World without conkers

March 1, 2010

There is very little we can do about the two problems that beset our horse chestnuts, leaf miner, and possibly fatal canker, except insure against a future without them. It is by no means inevitable, but we should be prepared.

What to plant to succeed them depends, of course, on what part they are playing. An avenue presents the worst dilemma. There is scarcely ever space to plant another avenue for succession outside the root-zone and the shade of the incumbent

Fell alternative trees and replant in the gaps? It is hard to take such a radical long-term view, but it is probably the best answer. And replant with what? Limes are the safe choice.

To replace a screen of chestnuts, which is what I need to do (they are the only big trees between the house and the village street) I am planting beech under and around the chestnuts. Beech grows quite quickly when its young and demands less light than other candidates. By planting the trees small and quite thickly I hope they will be forming an almost hedge-like screen (though not cut as a hedge) by the time the horse chestnuts succumb – if they do. Then I shall be able to choose the best beeches – some may well be damaged by falling timber – and train them up as worthy successors.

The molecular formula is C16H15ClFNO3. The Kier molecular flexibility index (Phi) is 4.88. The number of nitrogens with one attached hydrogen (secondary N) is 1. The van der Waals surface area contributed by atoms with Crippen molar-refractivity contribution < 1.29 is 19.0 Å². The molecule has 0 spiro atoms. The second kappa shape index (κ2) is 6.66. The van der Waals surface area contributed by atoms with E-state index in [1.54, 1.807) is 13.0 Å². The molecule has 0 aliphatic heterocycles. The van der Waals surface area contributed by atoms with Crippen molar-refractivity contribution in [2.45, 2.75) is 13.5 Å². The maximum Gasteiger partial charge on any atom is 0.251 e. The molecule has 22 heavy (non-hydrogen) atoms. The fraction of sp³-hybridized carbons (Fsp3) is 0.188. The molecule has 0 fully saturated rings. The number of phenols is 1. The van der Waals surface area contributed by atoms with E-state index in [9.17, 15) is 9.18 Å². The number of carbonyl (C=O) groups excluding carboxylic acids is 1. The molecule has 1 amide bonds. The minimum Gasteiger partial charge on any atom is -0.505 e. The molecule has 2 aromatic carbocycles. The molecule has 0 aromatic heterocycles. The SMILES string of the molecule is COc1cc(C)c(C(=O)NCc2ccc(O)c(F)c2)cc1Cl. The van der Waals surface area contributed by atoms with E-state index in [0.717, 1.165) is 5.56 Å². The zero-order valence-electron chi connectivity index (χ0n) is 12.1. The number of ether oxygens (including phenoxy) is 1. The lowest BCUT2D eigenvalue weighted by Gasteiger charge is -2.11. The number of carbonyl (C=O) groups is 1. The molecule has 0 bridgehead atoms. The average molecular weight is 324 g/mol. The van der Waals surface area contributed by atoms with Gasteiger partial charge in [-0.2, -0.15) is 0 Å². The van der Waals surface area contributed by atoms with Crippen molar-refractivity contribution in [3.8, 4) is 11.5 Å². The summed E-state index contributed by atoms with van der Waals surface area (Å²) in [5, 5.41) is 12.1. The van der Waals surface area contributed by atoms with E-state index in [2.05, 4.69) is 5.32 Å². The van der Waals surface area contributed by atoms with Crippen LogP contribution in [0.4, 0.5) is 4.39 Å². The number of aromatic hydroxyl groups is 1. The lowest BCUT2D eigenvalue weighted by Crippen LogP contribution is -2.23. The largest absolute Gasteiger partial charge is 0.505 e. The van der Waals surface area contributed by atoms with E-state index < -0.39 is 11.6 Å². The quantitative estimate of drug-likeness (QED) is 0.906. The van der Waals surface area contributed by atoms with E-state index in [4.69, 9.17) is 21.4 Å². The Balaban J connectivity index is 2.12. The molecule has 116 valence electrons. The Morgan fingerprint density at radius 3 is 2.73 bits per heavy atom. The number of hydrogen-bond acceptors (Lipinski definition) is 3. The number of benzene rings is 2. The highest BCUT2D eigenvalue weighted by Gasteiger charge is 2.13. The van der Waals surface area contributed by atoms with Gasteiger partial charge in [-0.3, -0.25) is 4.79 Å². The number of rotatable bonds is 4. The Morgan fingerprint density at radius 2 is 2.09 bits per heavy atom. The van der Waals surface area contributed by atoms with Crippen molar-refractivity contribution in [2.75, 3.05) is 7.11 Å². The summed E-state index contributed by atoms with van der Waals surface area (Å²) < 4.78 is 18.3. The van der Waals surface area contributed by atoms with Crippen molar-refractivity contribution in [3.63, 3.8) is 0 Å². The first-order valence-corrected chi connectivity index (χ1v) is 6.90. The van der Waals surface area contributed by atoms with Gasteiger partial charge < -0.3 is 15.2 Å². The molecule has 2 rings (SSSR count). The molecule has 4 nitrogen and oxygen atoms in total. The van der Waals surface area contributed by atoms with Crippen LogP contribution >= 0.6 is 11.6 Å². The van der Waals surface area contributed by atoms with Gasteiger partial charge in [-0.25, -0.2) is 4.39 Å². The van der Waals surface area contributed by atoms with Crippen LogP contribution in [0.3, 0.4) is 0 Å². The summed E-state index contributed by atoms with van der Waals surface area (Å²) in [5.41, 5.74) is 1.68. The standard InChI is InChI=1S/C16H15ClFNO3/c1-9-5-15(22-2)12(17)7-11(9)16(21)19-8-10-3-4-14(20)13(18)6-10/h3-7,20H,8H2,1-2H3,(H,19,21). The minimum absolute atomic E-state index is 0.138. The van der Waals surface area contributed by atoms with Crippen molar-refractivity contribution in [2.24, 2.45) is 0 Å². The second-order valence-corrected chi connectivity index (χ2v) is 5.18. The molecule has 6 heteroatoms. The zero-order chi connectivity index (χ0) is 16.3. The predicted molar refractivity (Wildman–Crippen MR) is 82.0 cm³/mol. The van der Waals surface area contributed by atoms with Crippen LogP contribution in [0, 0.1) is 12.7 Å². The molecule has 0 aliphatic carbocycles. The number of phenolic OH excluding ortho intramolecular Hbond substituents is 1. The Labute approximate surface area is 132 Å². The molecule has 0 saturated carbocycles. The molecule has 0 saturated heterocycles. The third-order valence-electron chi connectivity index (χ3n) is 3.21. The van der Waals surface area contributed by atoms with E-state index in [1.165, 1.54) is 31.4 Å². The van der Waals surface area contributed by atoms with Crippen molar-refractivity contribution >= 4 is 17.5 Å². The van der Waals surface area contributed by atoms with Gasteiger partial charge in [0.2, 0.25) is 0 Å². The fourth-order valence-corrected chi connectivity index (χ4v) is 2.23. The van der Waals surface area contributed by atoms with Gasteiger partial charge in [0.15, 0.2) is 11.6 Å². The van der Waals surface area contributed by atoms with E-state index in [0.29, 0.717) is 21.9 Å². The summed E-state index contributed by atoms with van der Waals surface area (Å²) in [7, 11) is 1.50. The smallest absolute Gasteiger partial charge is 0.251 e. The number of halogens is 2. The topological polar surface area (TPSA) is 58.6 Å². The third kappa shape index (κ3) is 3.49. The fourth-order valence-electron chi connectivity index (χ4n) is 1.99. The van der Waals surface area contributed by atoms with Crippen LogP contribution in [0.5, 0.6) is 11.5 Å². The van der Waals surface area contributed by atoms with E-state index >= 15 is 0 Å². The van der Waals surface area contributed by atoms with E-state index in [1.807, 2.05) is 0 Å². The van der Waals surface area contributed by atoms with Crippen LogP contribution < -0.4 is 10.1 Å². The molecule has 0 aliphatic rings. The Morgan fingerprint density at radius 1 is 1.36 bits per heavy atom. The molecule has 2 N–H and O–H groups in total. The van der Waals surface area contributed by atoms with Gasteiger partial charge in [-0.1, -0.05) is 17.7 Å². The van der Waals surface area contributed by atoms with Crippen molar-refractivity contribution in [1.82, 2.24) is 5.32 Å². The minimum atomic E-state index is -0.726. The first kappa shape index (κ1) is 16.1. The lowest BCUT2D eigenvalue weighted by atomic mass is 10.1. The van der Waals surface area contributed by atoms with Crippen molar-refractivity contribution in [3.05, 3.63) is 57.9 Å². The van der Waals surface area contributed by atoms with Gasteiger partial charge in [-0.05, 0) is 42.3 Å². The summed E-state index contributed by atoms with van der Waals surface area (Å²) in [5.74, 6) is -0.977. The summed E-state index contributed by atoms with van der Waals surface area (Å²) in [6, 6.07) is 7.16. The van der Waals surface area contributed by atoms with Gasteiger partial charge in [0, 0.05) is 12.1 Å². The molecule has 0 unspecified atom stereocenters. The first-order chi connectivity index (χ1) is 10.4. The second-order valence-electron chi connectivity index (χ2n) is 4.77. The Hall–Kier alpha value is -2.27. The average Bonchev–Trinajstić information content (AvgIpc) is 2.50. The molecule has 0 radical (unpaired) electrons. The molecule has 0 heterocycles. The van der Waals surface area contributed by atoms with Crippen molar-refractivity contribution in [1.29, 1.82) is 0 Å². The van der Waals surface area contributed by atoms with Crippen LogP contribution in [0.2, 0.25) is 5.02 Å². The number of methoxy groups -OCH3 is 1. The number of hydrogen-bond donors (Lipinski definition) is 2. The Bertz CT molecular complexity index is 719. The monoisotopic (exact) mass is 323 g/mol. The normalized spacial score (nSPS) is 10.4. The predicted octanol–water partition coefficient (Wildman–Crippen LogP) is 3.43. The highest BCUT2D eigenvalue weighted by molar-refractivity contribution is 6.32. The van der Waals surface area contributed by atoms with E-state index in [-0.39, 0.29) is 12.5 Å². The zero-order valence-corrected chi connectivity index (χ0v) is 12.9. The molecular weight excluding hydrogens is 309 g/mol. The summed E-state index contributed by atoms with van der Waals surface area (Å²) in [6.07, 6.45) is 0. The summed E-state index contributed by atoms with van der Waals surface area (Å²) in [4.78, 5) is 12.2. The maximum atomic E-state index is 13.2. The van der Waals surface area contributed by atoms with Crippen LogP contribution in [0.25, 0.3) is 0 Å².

Sketched from life

February 24, 2010

It was a regular customer who suggested I should change my nom de terre to Treedescant. You’re always writing about them, she said.

Touché. But it’s largely a winter habit. At this time of year they are the only thing in the garden to look at – and this is the time when you really can see them; they’re not all covered with leaves. It is the intricacy of their frameworks that I love to see, and the intimacy of their just-swelling buds. The comparison with people, with and without clothes, did occur to me – but you never know where these things will lead.

Certainly there’s nothing outside the window so well worth study as the Siberian crab that rises like a wind-blown fountain a hundred yards down the drive. Its jet black silhouette perfectly expresses its experiences over 60 years or so; the constant shove of the west wind inclining it to the east, the perennial effort to find more light for its leaves ……

An artist who could draw such a telling design would be rightly celebrated. Every tree out there is a drawing of an autobiography, expressed in a different medium and a different style. Call me Treedescant if you like.

Pulling through

February 13, 2010

There will be plenty of time for post mortems after the winter has done its worst. Previous cold winters have taught us not to be hasty: miraculous resurrections are not unknown. What I am seeing now, though, is the survival (albeit in a battered state) of plants that the books say should be dead.